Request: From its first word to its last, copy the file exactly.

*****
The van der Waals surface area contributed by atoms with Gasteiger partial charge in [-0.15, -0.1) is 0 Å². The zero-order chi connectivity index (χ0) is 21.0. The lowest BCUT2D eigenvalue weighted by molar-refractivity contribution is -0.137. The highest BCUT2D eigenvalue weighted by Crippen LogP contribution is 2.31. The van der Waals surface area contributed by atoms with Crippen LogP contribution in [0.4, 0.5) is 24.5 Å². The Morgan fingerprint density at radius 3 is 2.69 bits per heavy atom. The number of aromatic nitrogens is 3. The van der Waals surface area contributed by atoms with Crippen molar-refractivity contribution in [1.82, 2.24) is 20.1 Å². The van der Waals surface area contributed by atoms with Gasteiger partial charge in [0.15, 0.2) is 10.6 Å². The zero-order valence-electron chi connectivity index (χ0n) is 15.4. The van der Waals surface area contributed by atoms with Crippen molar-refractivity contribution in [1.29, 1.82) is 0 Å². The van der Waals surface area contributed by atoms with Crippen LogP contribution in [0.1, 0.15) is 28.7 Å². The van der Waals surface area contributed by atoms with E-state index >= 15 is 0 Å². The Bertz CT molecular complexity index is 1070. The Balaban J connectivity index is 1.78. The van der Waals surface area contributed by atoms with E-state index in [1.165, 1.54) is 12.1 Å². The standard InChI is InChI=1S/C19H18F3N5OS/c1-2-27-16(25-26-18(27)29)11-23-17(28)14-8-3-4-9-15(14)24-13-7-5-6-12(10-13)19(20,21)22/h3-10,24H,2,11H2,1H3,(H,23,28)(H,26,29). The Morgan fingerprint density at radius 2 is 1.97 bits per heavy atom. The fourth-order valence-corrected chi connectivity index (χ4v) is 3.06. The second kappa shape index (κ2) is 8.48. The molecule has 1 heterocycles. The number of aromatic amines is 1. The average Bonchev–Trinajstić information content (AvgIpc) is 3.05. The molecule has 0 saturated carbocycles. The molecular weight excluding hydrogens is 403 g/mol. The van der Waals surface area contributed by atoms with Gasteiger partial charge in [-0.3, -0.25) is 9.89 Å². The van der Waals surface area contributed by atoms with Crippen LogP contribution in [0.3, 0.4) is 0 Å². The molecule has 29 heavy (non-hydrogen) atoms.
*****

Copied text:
The van der Waals surface area contributed by atoms with Gasteiger partial charge in [-0.15, -0.1) is 0 Å². The zero-order chi connectivity index (χ0) is 21.0. The lowest BCUT2D eigenvalue weighted by molar-refractivity contribution is -0.137. The highest BCUT2D eigenvalue weighted by Crippen LogP contribution is 2.31. The van der Waals surface area contributed by atoms with Crippen LogP contribution in [0.4, 0.5) is 24.5 Å². The Morgan fingerprint density at radius 3 is 2.69 bits per heavy atom. The number of aromatic nitrogens is 3. The van der Waals surface area contributed by atoms with Crippen molar-refractivity contribution in [1.82, 2.24) is 20.1 Å². The van der Waals surface area contributed by atoms with Gasteiger partial charge in [0.15, 0.2) is 10.6 Å². The zero-order valence-electron chi connectivity index (χ0n) is 15.4. The van der Waals surface area contributed by atoms with Crippen molar-refractivity contribution in [1.29, 1.82) is 0 Å². The van der Waals surface area contributed by atoms with Crippen LogP contribution in [0.1, 0.15) is 28.7 Å². The van der Waals surface area contributed by atoms with E-state index >= 15 is 0 Å². The Bertz CT molecular complexity index is 1070. The Balaban J connectivity index is 1.78. The van der Waals surface area contributed by atoms with E-state index in [1.165, 1.54) is 12.1 Å². The standard InChI is InChI=1S/C19H18F3N5OS/c1-2-27-16(25-26-18(27)29)11-23-17(28)14-8-3-4-9-15(14)24-13-7-5-6-12(10-13)19(20,21)22/h3-10,24H,2,11H2,1H3,(H,23,28)(H,26,29). The Morgan fingerprint density at radius 2 is 1.97 bits per heavy atom. The fourth-order valence-corrected chi connectivity index (χ4v) is 3.06. The second kappa shape index (κ2) is 8.48. The molecule has 1 heterocycles. The number of aromatic amines is 1. The average Bonchev–Trinajstić information content (AvgIpc) is 3.05. The molecule has 0 saturated carbocycles. The molecular weight excluding hydrogens is 403 g/mol. The van der Waals surface area contributed by atoms with Gasteiger partial charge in [-0.3, -0.25) is 9.89 Å². The van der Waals surface area contributed by atoms with Crippen LogP contribution in [0.3, 0.4) is 0 Å². The molecule has 29 heavy (non-hydrogen) atoms.